Bilateral Breathing

12 Sep 06 @ 6:44 AM  | 0 comments  |  Technique, Tips, and Drills category

Quote for the Week of September 11, 2006

"You can be sure that the American spirit will prevail over this tragedy." ~Colin Powell

11 Sep 06 @ 3:45 AM  | 0 comments  |  Quote for the Week category

24 Hour Relay in Liechtenstein - CONFIRMED

It's official! Dynoswim will be participating as a combined relay team together with swimmers from SG Frankfurt, Germany, and the Smokewater Dolphins Triathlon Club in Konstanz, Germany. This is the annual 24 Hour Relay in Triesen, Liechtenstein. You can find more information here:

SC-Aquarius - 24 H Staffel

It's not too late to participate although time is running out. With a few more swimmers, we may even enter two Dynoswim teams!

24 Hr Relay Team 2000

Photo from November 2000, Smokewater Dolphin Relay Team. (Can you spot the Dynoswimmer?)

24 Hr Relay 2000

Midpoint through the event, November 2000.

(Follow up from original post.)

10 Sep 06 @ 10:06 AM  | 1 comments  |  Meets, Open Water, and Other Events category

Mind Training Tips for Swimmers

~by Craig Townsend

Being a successful swimmer is not just something you do in the water. It follows you everywhere you go in life.

Mind Training

Provided by Judi Rich, thanks!

7 Sep 06 @ 7:13 PM  | 0 comments  |  Technique, Tips, and Drills category

The Five Keys to Triathlon Swimming

~By Neil Cook

Triathlon swimming is different from competitive swimming. Although the goals are the same--complete the distance as fast as possible--triathlon requires you to be as efficient as you can in order save energy for the bike and run later on. In fact, many triathletes feel that the race does not really start until they get on the bike, and they think of the swim as a warm-up for the hard parts still to come.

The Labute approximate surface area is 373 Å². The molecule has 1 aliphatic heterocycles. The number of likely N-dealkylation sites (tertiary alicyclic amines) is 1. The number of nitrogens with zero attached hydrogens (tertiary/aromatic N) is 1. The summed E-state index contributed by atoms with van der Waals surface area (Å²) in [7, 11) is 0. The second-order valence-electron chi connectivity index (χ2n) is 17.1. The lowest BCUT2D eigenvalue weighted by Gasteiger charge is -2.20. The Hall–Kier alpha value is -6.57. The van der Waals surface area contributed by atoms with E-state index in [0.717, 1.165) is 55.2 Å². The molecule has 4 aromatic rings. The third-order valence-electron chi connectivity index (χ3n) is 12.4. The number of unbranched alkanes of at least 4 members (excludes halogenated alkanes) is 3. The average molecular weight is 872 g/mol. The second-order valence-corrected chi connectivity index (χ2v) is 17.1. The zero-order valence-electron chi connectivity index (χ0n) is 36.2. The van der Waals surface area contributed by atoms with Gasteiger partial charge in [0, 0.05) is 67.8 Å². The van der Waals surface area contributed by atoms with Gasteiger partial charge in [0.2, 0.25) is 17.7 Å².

Tri Swimming

6 Sep 06 @ 10:43 AM  | 0 comments  |  Triathlon category

The Case for Swimming

~By Dan Empfield

If there is one goal I'd like to establish for all Slowtwitch readers for this year upcoming, it would be that you all (we all) get faster in the water. I'm aging up to the 50+ next season. I didn't do a single triathlon this year. But I knew all along I would do my best to hit my new age-group hard and early next year.

Now, it should be stated that I took better than a decade off altogether from racing triathlons (the decade of the 90s), and since returning to competition I have not taken the swim seriously. I will have to change that, should I have any hope of competing at a high level once I start racing next season.

Continue Reading at Slowtwitch.com

Provided by Christine Bange, thanks!

5 Sep 06 @ 12:30 AM  | 1 comments  |  Triathlon category

Quote for the Week of September 4, 2006

"Love many things, for therein lies the true strength, and whosoever loves much performs much, and can accomplish much, and what is done in love is done well."

~Vincent van Gogh

4 Sep 06 @ 12:48 PM  | 0 comments  |  Quote for the Week category

Rising Sun at A1A and Highbridge

DSCN1707 (2).JPG

Our Dynoswim Palm Coast ocean training site.

August 2006 photos provided by Judi Rich, thanks!

3 Sep 06 @ 1:25 PM  | 0 comments  |  Photos category

24 Hour Relay in Liechtenstein

I am trying to gauge interest for an event that I’ve spoken to many Palm Coast Dynoswimmers about already. The event is a 24 hour relay taking place this November and the goal would be to put a Dynoswim (not all Dynoswimmers will be from Palm Coast) relay of about eight swimmers together to participate. This event is open to both Masters and Youth swimmers alike. Please be aware that this is not an occasion for the faint of heart.

If any of you are interested in *possibly* participating in this event, then please email Dean or use the contact us link.

Here’s some country info, I’ll provide you with specifics of the event once I know if we can put a team together.

Liechtenstein Info

Please feel free to send this to anyone you think might be interested.

2 Sep 06 @ 7:12 PM  | 0 comments  |  Meets, Open Water, and Other Events category

USA Swimming National Championships TV schedule

Check out the 2006 ConocoPhillips USA Swimming National Championships TV schedule.

2 Sep 06 @ 8:49 AM  | 0 comments  |  Elite Level Competition category